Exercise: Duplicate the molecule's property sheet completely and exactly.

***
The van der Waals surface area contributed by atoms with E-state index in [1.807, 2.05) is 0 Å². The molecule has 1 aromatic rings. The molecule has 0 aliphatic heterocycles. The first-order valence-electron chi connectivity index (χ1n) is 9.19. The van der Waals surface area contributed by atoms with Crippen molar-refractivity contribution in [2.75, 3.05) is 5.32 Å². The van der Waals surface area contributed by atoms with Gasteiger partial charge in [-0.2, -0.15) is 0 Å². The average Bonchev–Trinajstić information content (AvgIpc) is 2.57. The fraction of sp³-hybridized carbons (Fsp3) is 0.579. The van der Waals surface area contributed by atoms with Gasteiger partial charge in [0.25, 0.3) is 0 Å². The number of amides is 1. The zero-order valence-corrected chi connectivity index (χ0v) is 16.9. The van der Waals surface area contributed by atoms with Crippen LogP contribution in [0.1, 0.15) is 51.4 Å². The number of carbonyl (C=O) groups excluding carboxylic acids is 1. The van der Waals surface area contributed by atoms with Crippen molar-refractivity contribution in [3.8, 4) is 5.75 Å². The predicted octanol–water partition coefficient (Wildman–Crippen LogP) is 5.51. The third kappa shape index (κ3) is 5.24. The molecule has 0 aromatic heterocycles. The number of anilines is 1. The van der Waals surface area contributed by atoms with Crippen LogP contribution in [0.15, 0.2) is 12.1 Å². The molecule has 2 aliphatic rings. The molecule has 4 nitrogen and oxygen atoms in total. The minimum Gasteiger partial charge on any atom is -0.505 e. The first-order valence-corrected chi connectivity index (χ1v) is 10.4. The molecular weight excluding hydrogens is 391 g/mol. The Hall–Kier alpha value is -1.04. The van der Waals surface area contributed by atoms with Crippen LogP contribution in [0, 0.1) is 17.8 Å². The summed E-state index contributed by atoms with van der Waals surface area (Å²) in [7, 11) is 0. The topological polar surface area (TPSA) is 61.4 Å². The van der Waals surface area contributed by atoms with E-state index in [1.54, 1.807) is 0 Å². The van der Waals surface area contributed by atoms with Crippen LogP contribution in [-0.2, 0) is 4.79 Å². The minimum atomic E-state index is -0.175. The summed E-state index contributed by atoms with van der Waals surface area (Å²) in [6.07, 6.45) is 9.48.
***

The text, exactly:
The van der Waals surface area contributed by atoms with E-state index in [1.807, 2.05) is 0 Å². The molecule has 1 aromatic rings. The molecule has 0 aliphatic heterocycles. The first-order valence-electron chi connectivity index (χ1n) is 9.19. The van der Waals surface area contributed by atoms with Crippen molar-refractivity contribution in [2.75, 3.05) is 5.32 Å². The van der Waals surface area contributed by atoms with Gasteiger partial charge in [-0.2, -0.15) is 0 Å². The average Bonchev–Trinajstić information content (AvgIpc) is 2.57. The fraction of sp³-hybridized carbons (Fsp3) is 0.579. The van der Waals surface area contributed by atoms with Gasteiger partial charge in [0.25, 0.3) is 0 Å². The number of amides is 1. The zero-order valence-corrected chi connectivity index (χ0v) is 16.9. The van der Waals surface area contributed by atoms with Crippen LogP contribution in [0.1, 0.15) is 51.4 Å². The number of carbonyl (C=O) groups excluding carboxylic acids is 1. The van der Waals surface area contributed by atoms with Crippen molar-refractivity contribution in [3.8, 4) is 5.75 Å². The predicted octanol–water partition coefficient (Wildman–Crippen LogP) is 5.51. The third kappa shape index (κ3) is 5.24. The molecule has 0 aromatic heterocycles. The number of anilines is 1. The van der Waals surface area contributed by atoms with Crippen LogP contribution in [0.15, 0.2) is 12.1 Å². The molecule has 2 aliphatic rings. The molecule has 4 nitrogen and oxygen atoms in total. The minimum Gasteiger partial charge on any atom is -0.505 e. The first-order valence-corrected chi connectivity index (χ1v) is 10.4. The molecular weight excluding hydrogens is 391 g/mol. The Hall–Kier alpha value is -1.04. The van der Waals surface area contributed by atoms with Crippen LogP contribution in [0, 0.1) is 17.8 Å². The summed E-state index contributed by atoms with van der Waals surface area (Å²) in [7, 11) is 0. The topological polar surface area (TPSA) is 61.4 Å². The van der Waals surface area contributed by atoms with E-state index in [1.54, 1.807) is 0 Å². The van der Waals surface area contributed by atoms with Crippen LogP contribution in [-0.2, 0) is 4.79 Å². The minimum atomic E-state index is -0.175. The summed E-state index contributed by atoms with van der Waals surface area (Å²) in [6.07, 6.45) is 9.48.